protests in the spotlight on Chinese factories in Serbia

When Dung Nguyen left Vietnam to work in abroad, the 37-year-oud said he was assured that he would work for a German company in Serbia, just to have his passport taken away? arrival at a Chineserun factory where conditions were appalling.

The situation in the factory and the alleged deception used to lure workers has made headlines in Serbia after Nguyen and hundreds of other Vietnamese went on strike this week.

The strike die began on Wednesday was a weird one show of resistance by workers at a China-backed company in the country.

Beijing has invested billions in Serbia and the Adjacent Balkans countries in In recent years, in hoping to expand its economic footprint in central Europe.

Serbia has been quick cash in on China’s interest, as it wants to file a lawsuit range of investors amid the ongoing tug of war between the East and the West over influence in the Balkan.

But Belgrade has been repeatedly accused of Giving Chinese companies a free hand in how she run their operations.

Civil society critics, human rights organizations and in the media say the government has turned a blind eye to environmental problems and possible human rights violations.

The Vietnamese workers were deployed to build a factory for the Chinese tire company Linglong in the small northern city of Zrenjanin, considered a centerpiece of Beijing-backed investment in Serbia.

But according to Nguyen, the living and work conditions were untenable and not what he was promised when he was recruited for the job.

“We live like we… in jail…all our passports were kept by the Chinese when we arrived at the airport,” Nguyen told AFP in a video message sent from the living area.

“I can not talk more because I’m afraid my pronunciation would affect others,” he said added.

Even before the strike, private guards were posted in near the workers’ dormitories next to the factory site and journalists, including from AFP, were prevented from entering the site.

– ‘Unsuitable housing’ –

Human rights groups A11 and ASTRA published a joint report earlier this week demanding “urgent action” from the Serbian authorities.

“A large number of established facts point to the possibility that workers are victims of human trafficking for the target of labor exploitation,” the report said.

According to the report, the Vietnamese workers were not made available with heating, electricity of hot water and amenities lacked adequate infrastructure and sewage.

“The conditions were not suitable for a long time for housing people,” Danilo Curcic, an A11 human rights lawyer, said during an interview with local broadcaster N1 TV.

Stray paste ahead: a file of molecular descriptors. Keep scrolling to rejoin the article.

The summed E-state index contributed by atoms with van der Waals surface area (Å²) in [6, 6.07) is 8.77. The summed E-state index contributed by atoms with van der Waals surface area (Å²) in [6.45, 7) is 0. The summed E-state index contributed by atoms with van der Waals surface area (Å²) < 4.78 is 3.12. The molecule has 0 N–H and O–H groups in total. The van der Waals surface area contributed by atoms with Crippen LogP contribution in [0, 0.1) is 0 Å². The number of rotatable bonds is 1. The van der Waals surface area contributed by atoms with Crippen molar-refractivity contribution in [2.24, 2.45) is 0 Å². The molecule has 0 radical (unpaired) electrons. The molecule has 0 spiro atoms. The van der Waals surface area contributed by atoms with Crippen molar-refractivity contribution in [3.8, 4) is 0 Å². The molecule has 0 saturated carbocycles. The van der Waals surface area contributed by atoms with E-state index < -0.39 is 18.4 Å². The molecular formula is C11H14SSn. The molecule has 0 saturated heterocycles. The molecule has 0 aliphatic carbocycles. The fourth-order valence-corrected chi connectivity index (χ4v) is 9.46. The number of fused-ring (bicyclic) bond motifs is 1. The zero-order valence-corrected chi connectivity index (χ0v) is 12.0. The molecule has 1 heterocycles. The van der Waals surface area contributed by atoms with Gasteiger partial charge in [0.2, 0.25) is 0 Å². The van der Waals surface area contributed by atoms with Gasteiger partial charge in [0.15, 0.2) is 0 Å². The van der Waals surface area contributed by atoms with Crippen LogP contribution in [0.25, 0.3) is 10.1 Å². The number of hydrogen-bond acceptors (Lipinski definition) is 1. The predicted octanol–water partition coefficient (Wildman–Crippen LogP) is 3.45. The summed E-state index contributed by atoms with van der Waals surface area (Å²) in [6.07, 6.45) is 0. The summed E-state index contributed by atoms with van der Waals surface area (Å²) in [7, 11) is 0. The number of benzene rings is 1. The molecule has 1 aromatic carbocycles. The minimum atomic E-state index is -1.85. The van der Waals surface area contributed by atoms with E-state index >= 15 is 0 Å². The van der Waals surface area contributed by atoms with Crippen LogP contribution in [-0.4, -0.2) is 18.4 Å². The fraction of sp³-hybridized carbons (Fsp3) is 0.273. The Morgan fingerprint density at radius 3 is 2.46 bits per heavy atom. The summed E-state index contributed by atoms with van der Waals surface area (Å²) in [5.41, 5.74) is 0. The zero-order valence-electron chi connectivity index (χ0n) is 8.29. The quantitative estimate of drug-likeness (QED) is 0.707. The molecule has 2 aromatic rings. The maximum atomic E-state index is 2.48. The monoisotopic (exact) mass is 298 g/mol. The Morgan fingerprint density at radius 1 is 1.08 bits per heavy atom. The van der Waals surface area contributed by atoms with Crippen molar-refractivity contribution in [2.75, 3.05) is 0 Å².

“I don’t think it’s an exaggeration to say that some people don’t keep animals in die conditions.”

construction workers in had the Zrenjanin factory already staged two strikes within the last six months, according to A11, fueled by unpaid salaries and a lack of food.

A short documentary broadcast by N1 this month also showed workers in life in tight conditions in a makeshift dormitory at the site.

– ‘Unacceptable’ –

“It is unacceptable that an aspiring EU member state seems to tolerate this on his territory and remains quiet on cases of potential forced labour in Europe,” Viola von Cramon, a member of the European Parliament for Germany, AFP told.

Linglong said that the Vietnamese workers are not officially in were employed by the company and were hired by a Chinese subcontractor.

“Linglong’s only obligation to its contractors is to pay them” compensation for the work performed under the contract,” the company said in a statement.

It added it was scheduling meetings with subcontractors to “inform them over the values die the company high in flag” and demanded that the workers be transferred to “better housing”.

It has not responded to an AFP request for explanation.

Vietnam’s foreign ministry said officials had not received any reports of “violence and intimidation” in the factory, but said it was the situation in kept an eye out.

In a case from 2019 die gave a disturbing picture light on unscrupulous people smuggling networks, 39 Vietnamese migrants were found dead in a refrigerated truck in Britain after crossing the Channel from Europe.

– ‘Steel friendship’ –

Serbian leaders brush aside accusations of crime in Linglong.

Prime Minister Ana Brnabic suggested the incident may have been a conspiracy against Chinese investments in the country, after confirming that the Vietnamese workers were moved to more appropriate accommodation.

President Aleksandar Vucic has massively expanded ties with Beijing since coming to power and says the two countries enjoy a “steel friendship”.

Serbia was one of the first countries in Europe receives coronavirus vaccines from China as Vucic kissed the Chinese flag last year after receiving medical supplies early die shipped from Beijing on in the pandemic.

After this week’s headlines, Serbian leader doubled down down, said Chinese investment would remain a top priority.

“What are you doing want, until destroy an investment worth 900 million dollar?” said Vucic Friday.

“Like the Vietnamese” need to be helped, we will help. But we won’t chase the investors away.”


Read More: World News


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